After waiting an hour and fifteen minutes, I open the door, ready to get on with this chore. I pull out a shirt. It is soaked. Not just damp like you expect clothes to be after a normal wash. I’m talking sopping wet. The spin cycle, even though I always make sure I don’t press the button to omit it, is cantankerous. Sometimes it works, other times it leaves my clothes, which at least don’t smell anymore, in a pool of undrained water. Lazy and frustrated, I run the load again, hoping for a different result. Sometimes, they turn out okay. Typically, though they remain drenched. If this is the case, it is necessary to individually ring out every article of overstuffed clothing. Your fingertips will assuredly wrinkle like prunes, and your arms will have no need for dumbbell exercises.
Because the washing machine normally works for my roommates, I have recently developed a hypothesis as to why it has a personal bias against me. I think the spin cycle may be running after all, but the water can’t drain because I have stuffed too many clothes into one load to begin with. I have not been able to test this out yet. The very fact that it has taken seven weeks to realize this is frustrating. Why can’t it just work like a good ol’ large, trusty American washing machine?
On to the dryer. Oh, wait. Italy is indeed a first world country, but due to high electricity costs, the dryer is a rarity, and my apartment certainly doesn’t have one. There was a time not too long ago when I thought the dryer was a loud, bulky lint collector. I have seen the light. Actually, it is a glorious piece of equipment conveniently placed right next to the washer, not only drying your clothes, but making them warm and soft too. While that nonna hanging her sheets out to dry on the balcony does look picturesque, my situation is not quite so appealing. We – my four apartment mates and me – compete for the two seven-foot fold out drying racks to hang clothes on. It’s the only thing in Italy that is not small, almost matching the size of my runt “twin size” bed. Rather than being tucked away in some nice, nonexistent corner, these giants consume the majority of the living room floor. Back in August when the weather was warmer, it wasn’t too bad. Clothes dried overnight. They’re always stiff and starchy feeling, but at least they were dry then. Creeping into the fall, clothes stay out two full days and are still damp. What with the way I procrastinate laundering, the underwear supply really does become critical at this point. I may have substituted my bikini bottoms – or even, I confess, nothing – once or twice.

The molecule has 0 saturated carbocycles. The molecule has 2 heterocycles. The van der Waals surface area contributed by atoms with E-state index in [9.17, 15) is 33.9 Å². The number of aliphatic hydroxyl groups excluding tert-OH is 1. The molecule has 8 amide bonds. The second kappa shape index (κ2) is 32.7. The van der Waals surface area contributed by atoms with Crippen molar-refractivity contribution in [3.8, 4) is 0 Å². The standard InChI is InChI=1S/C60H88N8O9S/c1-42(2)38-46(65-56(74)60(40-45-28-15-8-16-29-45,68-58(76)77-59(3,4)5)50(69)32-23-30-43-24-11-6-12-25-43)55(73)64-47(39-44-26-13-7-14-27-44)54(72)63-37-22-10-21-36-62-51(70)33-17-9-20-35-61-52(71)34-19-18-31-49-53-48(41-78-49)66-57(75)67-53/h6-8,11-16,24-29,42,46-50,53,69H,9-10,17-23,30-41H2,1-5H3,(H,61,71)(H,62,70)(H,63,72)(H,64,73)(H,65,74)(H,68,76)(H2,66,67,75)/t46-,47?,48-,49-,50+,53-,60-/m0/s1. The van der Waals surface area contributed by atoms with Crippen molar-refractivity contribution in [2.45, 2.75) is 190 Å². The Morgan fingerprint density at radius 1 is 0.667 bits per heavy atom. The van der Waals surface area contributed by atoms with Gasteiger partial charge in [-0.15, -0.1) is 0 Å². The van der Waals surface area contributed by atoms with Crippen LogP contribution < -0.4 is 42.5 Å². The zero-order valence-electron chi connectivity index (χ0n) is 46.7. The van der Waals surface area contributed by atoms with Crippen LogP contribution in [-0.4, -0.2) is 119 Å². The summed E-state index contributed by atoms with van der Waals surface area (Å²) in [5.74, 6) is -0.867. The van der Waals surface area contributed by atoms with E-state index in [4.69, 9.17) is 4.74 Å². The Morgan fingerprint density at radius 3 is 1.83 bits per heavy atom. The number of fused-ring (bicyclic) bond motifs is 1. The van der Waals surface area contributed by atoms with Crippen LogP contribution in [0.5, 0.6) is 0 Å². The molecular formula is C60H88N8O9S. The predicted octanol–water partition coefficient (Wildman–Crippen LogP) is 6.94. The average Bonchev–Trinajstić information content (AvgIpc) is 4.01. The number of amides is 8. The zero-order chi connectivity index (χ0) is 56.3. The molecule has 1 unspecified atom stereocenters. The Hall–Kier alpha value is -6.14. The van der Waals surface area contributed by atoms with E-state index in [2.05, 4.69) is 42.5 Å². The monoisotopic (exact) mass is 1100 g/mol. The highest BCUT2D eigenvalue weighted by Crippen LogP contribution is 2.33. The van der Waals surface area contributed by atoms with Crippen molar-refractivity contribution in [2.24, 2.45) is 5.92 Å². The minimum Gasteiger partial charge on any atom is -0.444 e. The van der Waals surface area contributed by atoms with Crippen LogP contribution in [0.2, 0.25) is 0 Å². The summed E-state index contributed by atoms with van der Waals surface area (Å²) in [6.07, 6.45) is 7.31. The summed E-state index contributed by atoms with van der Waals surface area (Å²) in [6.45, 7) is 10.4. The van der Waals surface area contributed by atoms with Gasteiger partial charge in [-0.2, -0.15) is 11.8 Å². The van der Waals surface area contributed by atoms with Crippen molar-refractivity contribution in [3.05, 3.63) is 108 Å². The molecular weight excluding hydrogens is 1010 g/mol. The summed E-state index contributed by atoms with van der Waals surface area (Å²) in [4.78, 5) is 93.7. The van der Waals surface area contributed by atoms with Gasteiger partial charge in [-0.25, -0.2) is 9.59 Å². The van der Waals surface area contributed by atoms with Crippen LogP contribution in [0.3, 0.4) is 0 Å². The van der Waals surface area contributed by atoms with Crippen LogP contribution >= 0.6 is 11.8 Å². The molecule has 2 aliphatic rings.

As for the other loads that did not go through a spin cycle, all I have to show for my great efforts to ring out the water by hand is a large puddle of more water equivalent to the size of the mammoth drying rack. As I mop up the tile floor, I dream of large washing machines and the dryers by their side, relishing the day when doing my laundry will be a pleasurable experience. In the meantime, I will be an American in Italy – running in the streets and waiting for my clothes to dry.